CHARLIE ROSE: It s the mothers who send their children.

BOB DOLE: The mothers who send their children.

CHARLIE ROSE: Their sons and daughters. BOB DOLE: . the fathers. But
again, the father sometimes, he s kind of a macho guy. You know, I
was in the service, nothing like that ever happened to me. But the
mother, it s different.

CHARLIE ROSE: In your career, you once said to me that you thought
the second greatest job in Washington was being the majority leader
of the Senate when the opposition was in the White House.

BOB DOLE: Right. Then you could fire at will. Just get out your gun
and start firing. Yeah, that s pretty — it gives you a lot of
influence too with the White House, if you re in the majority and you
ve got the president of a different party there. And — because he
needs your support.

CHARLIE ROSE: Lyndon Johnson and Ike — and President Eisenhower come
to mind.

BOB DOLE: Yeah. Of course, Lyndon had 68 senators, too. But he and
Eisenhower had a great relationship. He and Everett Dirksen had a
great relationship. And Dirksen sitting there with…

CHARLIE ROSE: When Lyndon was president and Dirksen was then Senate
majority leader.

BOB DOLE: Right, yeah. Minority leader.

CHARLIE ROSE: Minority leader, right. BOB DOLE: I think he had 33 —
33 little Republicans. He hardly had enough for, you know, a squad in
the infantry.

But I think being a senator is one of the greatest jobs in the world.

CHARLIE ROSE: Was it painful for you to have to step down or not to
know that you — you could run for president, the greatest honor that
could come, as the nominee of your party, but you had to leave the

BOB DOLE: I didn t have to leave.

CHARLIE ROSE: I know, but you made the choice.

BOB DOLE: I made the choice.

CHARLIE ROSE: That s what I mean. I mean, you made the choice so you
had to leave, because you felt like you couldn t run effectively and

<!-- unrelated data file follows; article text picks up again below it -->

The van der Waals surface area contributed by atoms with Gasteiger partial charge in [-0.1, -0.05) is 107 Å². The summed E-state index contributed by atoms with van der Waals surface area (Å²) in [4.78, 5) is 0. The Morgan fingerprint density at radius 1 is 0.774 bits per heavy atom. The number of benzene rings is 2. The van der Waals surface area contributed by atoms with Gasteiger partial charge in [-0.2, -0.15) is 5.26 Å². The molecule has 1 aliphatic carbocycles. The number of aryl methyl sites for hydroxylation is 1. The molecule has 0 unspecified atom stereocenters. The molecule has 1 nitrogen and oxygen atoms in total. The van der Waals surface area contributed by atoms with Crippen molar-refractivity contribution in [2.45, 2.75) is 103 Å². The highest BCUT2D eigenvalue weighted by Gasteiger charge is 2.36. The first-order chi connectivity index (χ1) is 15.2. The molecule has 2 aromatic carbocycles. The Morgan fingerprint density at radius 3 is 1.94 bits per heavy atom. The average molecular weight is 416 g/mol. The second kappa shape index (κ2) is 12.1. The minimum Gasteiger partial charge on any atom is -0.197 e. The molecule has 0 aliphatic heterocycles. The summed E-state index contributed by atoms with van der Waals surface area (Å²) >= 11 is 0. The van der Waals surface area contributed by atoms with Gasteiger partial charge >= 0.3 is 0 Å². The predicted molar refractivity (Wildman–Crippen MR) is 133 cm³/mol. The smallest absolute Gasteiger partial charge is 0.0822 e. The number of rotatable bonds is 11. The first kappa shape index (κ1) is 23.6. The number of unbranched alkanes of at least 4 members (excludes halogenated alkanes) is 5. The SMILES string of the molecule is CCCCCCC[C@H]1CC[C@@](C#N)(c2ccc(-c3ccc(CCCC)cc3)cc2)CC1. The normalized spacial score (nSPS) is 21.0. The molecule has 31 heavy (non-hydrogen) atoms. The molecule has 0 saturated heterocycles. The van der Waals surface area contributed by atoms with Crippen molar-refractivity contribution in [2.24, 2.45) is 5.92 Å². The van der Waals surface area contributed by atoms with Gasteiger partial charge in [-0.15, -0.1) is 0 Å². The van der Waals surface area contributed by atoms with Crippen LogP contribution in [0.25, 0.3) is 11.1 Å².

do both jobs effectively.

BOB DOLE: That, and plus, you know, let s face it. Every time the
Democrats — politics is hardball, not beanbag. And they were
bringing up all these things for me to vote on.

CHARLIE ROSE: To keep you there. BOB DOLE: To keep me there, and also
let people know, this guy is against this, he s against this, he s
against this.

And I decided that, you know, not just to leave the Senate, but to
give up my seat and leave the Senate. I could have left and come

CHARLIE ROSE: But did you want to ever think about coming back?

BOB DOLE: No, I thought if you re the party s nominee for president,
that s the highest honor you can have. And then to go back, you know,
in my judgment, it was not the appropriate thing to do. I mean, what
else do I want? I mean, I was honored by my party. I think I worked
hard for my party over the years. I ran unsuccessfully. It s time —
there s a time to go, and I think some people haven t gotten that
message in Washington.

CHARLIE ROSE: Like who, for example?

BOB DOLE: I won t give an example. But you know, there is a theory in
Congress that if you ve been there for at least 20 years, you never
want to leave, because you have to pack. So go ahead and serve until
you drop dead, and then somebody else has to pack everything.

CHARLIE ROSE: Was it you who once said something, I can t remember
what, about Strom Thurmond?

BOB DOLE: I don t know about Strom, I don t think he s — I know he
is in heaven now somewhere, looking down on us.

CHARLIE ROSE: But I mean, he was going to serve — he was determined
to serve for a long, long time.

BOB DOLE: He wanted to do it to be 100, and he did.

CHARLIE ROSE: And he did. BOB DOLE: And he did. And right after that,
I think he was satisfied. But he served the last two years living at
Walter Reed Hospital. He would go into the Senate from the hospital.

CHARLIE ROSE: Because he wanted to reach 100.

BOB DOLE: He wanted, and he did.

CHARLIE ROSE: The — Jack Kennedy once wrote a book called “Profiles
in Courage.”

BOB DOLE: I ve read it, yeah, a long time ago.

CHARLIE ROSE: And somebody who was a senator, and other people. Who
are the profiles in courage for you in terms of the people you served
with? Who are those that you would say, these were the finest of
legislators and the finest men and women I knew in politics?

BOB DOLE: I think you would have to break it down in categories. I
mean, there are different skills in the Senate. One is knowing the